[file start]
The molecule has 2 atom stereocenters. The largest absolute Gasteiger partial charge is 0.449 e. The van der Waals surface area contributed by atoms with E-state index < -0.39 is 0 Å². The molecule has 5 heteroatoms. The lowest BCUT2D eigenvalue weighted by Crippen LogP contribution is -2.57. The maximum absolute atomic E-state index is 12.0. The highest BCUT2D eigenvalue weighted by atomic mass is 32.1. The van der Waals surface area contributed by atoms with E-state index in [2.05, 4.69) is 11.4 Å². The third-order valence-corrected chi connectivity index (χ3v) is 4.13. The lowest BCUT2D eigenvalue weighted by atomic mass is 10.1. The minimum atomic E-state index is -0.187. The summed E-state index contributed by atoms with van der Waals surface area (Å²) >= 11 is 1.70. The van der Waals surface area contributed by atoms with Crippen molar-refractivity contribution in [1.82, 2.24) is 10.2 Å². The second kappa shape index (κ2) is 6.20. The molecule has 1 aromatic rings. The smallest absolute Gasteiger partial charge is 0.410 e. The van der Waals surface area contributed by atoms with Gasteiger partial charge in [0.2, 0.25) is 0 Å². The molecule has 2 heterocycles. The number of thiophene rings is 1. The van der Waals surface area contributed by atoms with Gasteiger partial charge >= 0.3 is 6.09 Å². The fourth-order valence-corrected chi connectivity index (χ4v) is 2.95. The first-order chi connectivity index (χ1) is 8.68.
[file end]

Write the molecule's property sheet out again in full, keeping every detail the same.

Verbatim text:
The molecule has 2 atom stereocenters. The largest absolute Gasteiger partial charge is 0.449 e. The van der Waals surface area contributed by atoms with E-state index < -0.39 is 0 Å². The molecule has 5 heteroatoms. The lowest BCUT2D eigenvalue weighted by Crippen LogP contribution is -2.57. The maximum absolute atomic E-state index is 12.0. The highest BCUT2D eigenvalue weighted by atomic mass is 32.1. The van der Waals surface area contributed by atoms with E-state index in [2.05, 4.69) is 11.4 Å². The third-order valence-corrected chi connectivity index (χ3v) is 4.13. The lowest BCUT2D eigenvalue weighted by atomic mass is 10.1. The minimum atomic E-state index is -0.187. The summed E-state index contributed by atoms with van der Waals surface area (Å²) >= 11 is 1.70. The van der Waals surface area contributed by atoms with Crippen molar-refractivity contribution in [1.82, 2.24) is 10.2 Å². The second kappa shape index (κ2) is 6.20. The molecule has 1 aromatic rings. The smallest absolute Gasteiger partial charge is 0.410 e. The van der Waals surface area contributed by atoms with Gasteiger partial charge in [0.2, 0.25) is 0 Å². The molecule has 2 heterocycles. The number of thiophene rings is 1. The van der Waals surface area contributed by atoms with Gasteiger partial charge >= 0.3 is 6.09 Å². The fourth-order valence-corrected chi connectivity index (χ4v) is 2.95. The first-order chi connectivity index (χ1) is 8.68.